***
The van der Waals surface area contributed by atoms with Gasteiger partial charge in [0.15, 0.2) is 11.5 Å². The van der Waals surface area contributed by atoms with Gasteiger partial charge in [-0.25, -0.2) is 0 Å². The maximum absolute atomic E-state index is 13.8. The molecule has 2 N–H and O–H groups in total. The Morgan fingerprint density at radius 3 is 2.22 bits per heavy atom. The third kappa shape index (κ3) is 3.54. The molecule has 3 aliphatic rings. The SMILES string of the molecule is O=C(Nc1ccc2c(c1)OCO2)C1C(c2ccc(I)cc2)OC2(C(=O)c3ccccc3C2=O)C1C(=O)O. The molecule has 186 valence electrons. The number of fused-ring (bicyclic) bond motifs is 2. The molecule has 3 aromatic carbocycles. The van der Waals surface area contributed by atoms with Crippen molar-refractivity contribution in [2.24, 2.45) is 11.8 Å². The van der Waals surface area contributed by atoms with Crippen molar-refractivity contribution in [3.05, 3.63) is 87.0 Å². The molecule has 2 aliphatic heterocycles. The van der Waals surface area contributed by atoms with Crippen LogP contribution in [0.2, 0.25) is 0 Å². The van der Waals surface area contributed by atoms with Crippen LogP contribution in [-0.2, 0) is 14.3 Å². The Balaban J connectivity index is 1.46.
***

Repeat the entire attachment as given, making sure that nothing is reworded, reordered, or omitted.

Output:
The van der Waals surface area contributed by atoms with Gasteiger partial charge in [0.15, 0.2) is 11.5 Å². The van der Waals surface area contributed by atoms with Gasteiger partial charge in [-0.25, -0.2) is 0 Å². The maximum absolute atomic E-state index is 13.8. The molecule has 2 N–H and O–H groups in total. The Morgan fingerprint density at radius 3 is 2.22 bits per heavy atom. The third kappa shape index (κ3) is 3.54. The molecule has 3 aliphatic rings. The SMILES string of the molecule is O=C(Nc1ccc2c(c1)OCO2)C1C(c2ccc(I)cc2)OC2(C(=O)c3ccccc3C2=O)C1C(=O)O. The molecule has 186 valence electrons. The number of fused-ring (bicyclic) bond motifs is 2. The molecule has 3 aromatic carbocycles. The van der Waals surface area contributed by atoms with Crippen molar-refractivity contribution in [2.24, 2.45) is 11.8 Å². The van der Waals surface area contributed by atoms with Crippen molar-refractivity contribution in [3.05, 3.63) is 87.0 Å². The molecule has 2 aliphatic heterocycles. The van der Waals surface area contributed by atoms with Crippen LogP contribution in [0.2, 0.25) is 0 Å². The van der Waals surface area contributed by atoms with Crippen LogP contribution in [-0.2, 0) is 14.3 Å². The Balaban J connectivity index is 1.46.